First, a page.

Buckle up and stay safe this summer

Top tips for holiday travel with kids
Kat Mason from Safe Sprouts shares her top tips for safer holiday travel with kids.

WORDS: Kat Mason, Safe Sprouts

Kat is a mother of 2, Registered Paramedic and Accredited Type 1 Restraint Fitter and Educator. She is the founder of Safe Sprouts, a South Australian baby and child first aid and safety company, providing education to parents and caregivers through in-person workshops and online.

Kat shares her top 5 tips on keeping our young ones safer on the roads these holidays:

1. Check that your child’s restraint is secure, and their harness is firmly fastened

I won’t sugar-coat this. Land transport accidents are the leading cause of death in Australian children, and the leading cause of injury related hospitalisations. What’s worse, is that while the majority of us think we’ve nailed it when it comes to using our child restraint…stats suggest up to 80% of us are getting it wrong.

So, before every drive, I want you to check a few things:

  •    Is your tether strap connected properly?
  •    Are the ISOFIX/seat belt connections pulled tight?
  •    Is your child’s harness fitting firmly against their body, without twists?


Given the sobering statistics above, it always pays to have your restraint installed or given the once over by a professional fitter, and I highly recommend the team at KidSafe SA.

The Pinch Test

To check your child’s harness is tight enough, do the pinch test:

  • Pinch your child’s harness strap just below their collar bone. If you are able to gather the strap between your fingers, the harness is too loose and you need to tighten it.
  • A firm fitting harness should have no slack when you pinch it.


2. Save the snacks for outside the car

Parenting and cars-it’s a daily battle against the onslaught of rock collections, sand, craft treasures and other unidentifiable objects residing in the deep, dark depths of our back seat crevices. Adding mashed banana and cheese sticks to the mix? Let’s spare ourselves the torture!

But beyond the mess, eating in the car is also risky. Choking is silent, and with your eyes on the road, you won’t see it happen either- especially if your little one is rearward facing. Feed them beforehand, stash a snack for the destination, or plan pit stops for longer drives.

3. Plan driving breaks

Many of us will be venturing across the state to catch up with friends and family. If you’re road-tripping with the crew, don’t forget the golden rule: Stop. Revive. Survive. There’s only so many games of “eye spy” that your kids (and no doubt yourself) can tolerate. Boredom can lead to fidgeting with the seatbelts, or other distracting behaviours which can make driving a real challenge. Take a break at least every 2 hours to stretch those legs and let the kids burn off some energy.

And for our littlest passengers, it’s even more important that they aren’t left in their capsules/restraints for extended periods. Younger infants can end up in the risky “chin to chest” position, leading to trouble breathing. Proper restraint installation at the correct recline will also help minimise the chin to chest positioning.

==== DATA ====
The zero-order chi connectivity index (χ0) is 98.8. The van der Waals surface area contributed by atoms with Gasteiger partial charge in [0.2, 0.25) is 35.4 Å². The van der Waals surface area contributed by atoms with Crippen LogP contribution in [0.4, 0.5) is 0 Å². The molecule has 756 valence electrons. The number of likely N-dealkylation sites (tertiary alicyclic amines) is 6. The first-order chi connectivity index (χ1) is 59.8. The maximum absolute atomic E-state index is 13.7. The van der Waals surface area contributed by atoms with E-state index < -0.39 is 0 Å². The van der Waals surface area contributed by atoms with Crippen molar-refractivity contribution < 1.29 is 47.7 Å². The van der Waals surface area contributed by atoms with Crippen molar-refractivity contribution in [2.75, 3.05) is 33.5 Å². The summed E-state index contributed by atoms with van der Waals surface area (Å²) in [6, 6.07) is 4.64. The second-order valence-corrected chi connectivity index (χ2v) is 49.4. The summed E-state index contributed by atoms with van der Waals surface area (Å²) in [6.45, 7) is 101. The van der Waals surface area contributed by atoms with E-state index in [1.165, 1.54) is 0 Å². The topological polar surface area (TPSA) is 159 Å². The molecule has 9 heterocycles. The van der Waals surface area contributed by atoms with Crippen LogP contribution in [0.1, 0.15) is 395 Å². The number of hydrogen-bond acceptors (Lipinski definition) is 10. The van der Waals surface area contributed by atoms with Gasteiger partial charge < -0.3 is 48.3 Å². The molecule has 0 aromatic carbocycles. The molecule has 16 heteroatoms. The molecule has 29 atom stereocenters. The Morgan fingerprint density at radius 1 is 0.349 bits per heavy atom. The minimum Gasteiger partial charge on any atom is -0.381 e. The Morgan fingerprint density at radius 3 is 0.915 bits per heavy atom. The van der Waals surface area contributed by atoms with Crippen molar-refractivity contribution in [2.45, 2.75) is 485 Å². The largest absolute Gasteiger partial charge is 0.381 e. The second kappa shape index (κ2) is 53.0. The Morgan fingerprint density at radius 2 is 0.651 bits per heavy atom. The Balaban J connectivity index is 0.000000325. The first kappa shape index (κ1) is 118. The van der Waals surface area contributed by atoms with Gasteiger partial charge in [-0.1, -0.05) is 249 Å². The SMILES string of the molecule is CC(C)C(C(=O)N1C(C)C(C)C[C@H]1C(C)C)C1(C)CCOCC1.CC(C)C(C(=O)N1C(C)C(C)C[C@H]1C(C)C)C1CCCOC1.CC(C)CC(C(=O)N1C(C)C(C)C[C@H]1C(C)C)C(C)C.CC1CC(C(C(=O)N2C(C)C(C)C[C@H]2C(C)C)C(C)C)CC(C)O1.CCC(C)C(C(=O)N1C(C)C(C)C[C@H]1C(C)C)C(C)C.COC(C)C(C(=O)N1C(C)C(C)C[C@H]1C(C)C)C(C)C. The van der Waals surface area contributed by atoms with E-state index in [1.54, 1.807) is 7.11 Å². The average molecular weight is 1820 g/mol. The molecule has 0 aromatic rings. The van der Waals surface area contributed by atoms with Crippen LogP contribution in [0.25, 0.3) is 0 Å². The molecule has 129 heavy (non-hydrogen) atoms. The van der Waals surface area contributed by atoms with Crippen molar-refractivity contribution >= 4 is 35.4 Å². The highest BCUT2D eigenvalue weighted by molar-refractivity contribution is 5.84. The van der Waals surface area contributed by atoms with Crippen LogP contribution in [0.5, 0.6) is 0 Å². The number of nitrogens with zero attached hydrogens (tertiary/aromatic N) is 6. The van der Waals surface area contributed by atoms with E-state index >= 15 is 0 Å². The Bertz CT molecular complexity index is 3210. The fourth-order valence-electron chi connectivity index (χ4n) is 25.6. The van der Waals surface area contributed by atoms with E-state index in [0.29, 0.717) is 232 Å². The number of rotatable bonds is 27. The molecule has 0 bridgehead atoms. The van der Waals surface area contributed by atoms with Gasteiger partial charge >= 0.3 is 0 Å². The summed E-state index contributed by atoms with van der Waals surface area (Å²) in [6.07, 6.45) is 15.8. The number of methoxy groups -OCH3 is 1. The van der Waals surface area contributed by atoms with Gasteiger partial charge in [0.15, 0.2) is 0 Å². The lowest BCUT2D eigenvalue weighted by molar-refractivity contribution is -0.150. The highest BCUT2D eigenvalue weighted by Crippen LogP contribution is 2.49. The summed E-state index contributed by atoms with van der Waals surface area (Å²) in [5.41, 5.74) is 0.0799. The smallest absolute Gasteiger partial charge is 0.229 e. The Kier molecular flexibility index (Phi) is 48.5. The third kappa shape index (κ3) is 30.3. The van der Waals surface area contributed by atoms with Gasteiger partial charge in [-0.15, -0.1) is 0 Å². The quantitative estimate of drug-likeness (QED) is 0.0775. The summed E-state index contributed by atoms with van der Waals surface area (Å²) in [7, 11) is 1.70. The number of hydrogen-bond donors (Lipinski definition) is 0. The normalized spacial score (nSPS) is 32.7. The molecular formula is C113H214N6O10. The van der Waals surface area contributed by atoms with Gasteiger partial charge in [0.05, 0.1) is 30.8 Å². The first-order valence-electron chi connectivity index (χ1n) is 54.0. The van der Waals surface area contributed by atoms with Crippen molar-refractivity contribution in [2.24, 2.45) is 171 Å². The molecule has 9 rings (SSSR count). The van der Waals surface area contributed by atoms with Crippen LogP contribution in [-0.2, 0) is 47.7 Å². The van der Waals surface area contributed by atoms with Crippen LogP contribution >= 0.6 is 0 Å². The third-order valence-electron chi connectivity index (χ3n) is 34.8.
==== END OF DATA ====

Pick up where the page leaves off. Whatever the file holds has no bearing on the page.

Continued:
4. Minimise direct sun exposure on your child’s restraint when parked

Hot cars come hand in hand with hot days. But did you know that direct sunlight can turn some parts of your car, like your child’s restraint buckles, into a blistering 80°C? While that’s well and truly burn territory for an adult, it’s significantly worse for little ones as they have thinner skin and no escape once buckled in. Even the cloth part of their restraint can become a burn risk when left exposed in the sun!

To play it safe, park in the shade whenever you can. Reflective window shades are lifesavers for those shadeless spots. Chucking a white sheet or towel over the restraint also helps minimise the sun’s scorching effects (just remember to remove it when your child is strapped in). Another option is to crank the aircon in your car 5 minutes before everyone hops in. Alternatively, you can place ice packs in their seats for a quick cool down- again, remember to remove them before your child gets in!

5. Never leave your child unattended in the car

Gosh, if there is any tip I wish I could shout from the rooftops with a megaphone, this is it. Each year, more than 5000 Australian children are rescued from hot cars. On a warm sunny day, the inside of a parked car can skyrocket up to 40°C hotter than the outside temperature, with much of this spike occurring within the first 5 minutes. Even on cloudy days, the car interior can reach fatal temperatures for a child. With their little body’s ability to heat up 3-5 times faster than an adults, our young ones are particularly vulnerable to heat stroke and dehydration. So, take them out with you every time, even for quick stops.

Each year, more than 5000 Australian children are rescued from hot cars.

Tragically, sometimes children are left unattended by complete accident. During the holidays, routines tend to shift, so it’s super important to check the back seat every time you exit your car. Particularly in families with multiple kids, consider making it a habit to leave your phone or keys in the back seat somewhere. This way, every time you step out of the car, you’re prompted to check everyone is with you.

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